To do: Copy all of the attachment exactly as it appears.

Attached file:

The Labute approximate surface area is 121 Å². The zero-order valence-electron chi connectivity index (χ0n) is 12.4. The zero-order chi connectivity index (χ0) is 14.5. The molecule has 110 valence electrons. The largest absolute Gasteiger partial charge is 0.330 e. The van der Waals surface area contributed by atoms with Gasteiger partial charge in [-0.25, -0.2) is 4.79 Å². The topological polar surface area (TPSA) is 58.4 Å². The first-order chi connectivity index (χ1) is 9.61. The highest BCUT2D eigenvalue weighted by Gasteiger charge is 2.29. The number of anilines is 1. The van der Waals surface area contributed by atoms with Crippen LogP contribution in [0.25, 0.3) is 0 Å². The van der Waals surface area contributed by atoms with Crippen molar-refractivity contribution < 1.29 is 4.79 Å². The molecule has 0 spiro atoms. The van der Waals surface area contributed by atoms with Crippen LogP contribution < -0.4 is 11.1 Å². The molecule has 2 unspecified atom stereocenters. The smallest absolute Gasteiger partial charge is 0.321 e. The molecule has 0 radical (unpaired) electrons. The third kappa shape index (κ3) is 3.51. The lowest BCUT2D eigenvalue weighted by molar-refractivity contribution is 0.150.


The Labute approximate surface area is 121 Å². The zero-order valence-electron chi connectivity index (χ0n) is 12.4. The zero-order chi connectivity index (χ0) is 14.5. The molecule has 110 valence electrons. The largest absolute Gasteiger partial charge is 0.330 e. The van der Waals surface area contributed by atoms with Gasteiger partial charge in [-0.25, -0.2) is 4.79 Å². The topological polar surface area (TPSA) is 58.4 Å². The first-order chi connectivity index (χ1) is 9.61. The highest BCUT2D eigenvalue weighted by Gasteiger charge is 2.29. The number of anilines is 1. The van der Waals surface area contributed by atoms with Crippen LogP contribution in [0.25, 0.3) is 0 Å². The van der Waals surface area contributed by atoms with Crippen molar-refractivity contribution < 1.29 is 4.79 Å². The molecule has 0 spiro atoms. The van der Waals surface area contributed by atoms with Crippen LogP contribution < -0.4 is 11.1 Å². The molecule has 2 unspecified atom stereocenters. The smallest absolute Gasteiger partial charge is 0.321 e. The molecule has 0 radical (unpaired) electrons. The third kappa shape index (κ3) is 3.51. The lowest BCUT2D eigenvalue weighted by molar-refractivity contribution is 0.150.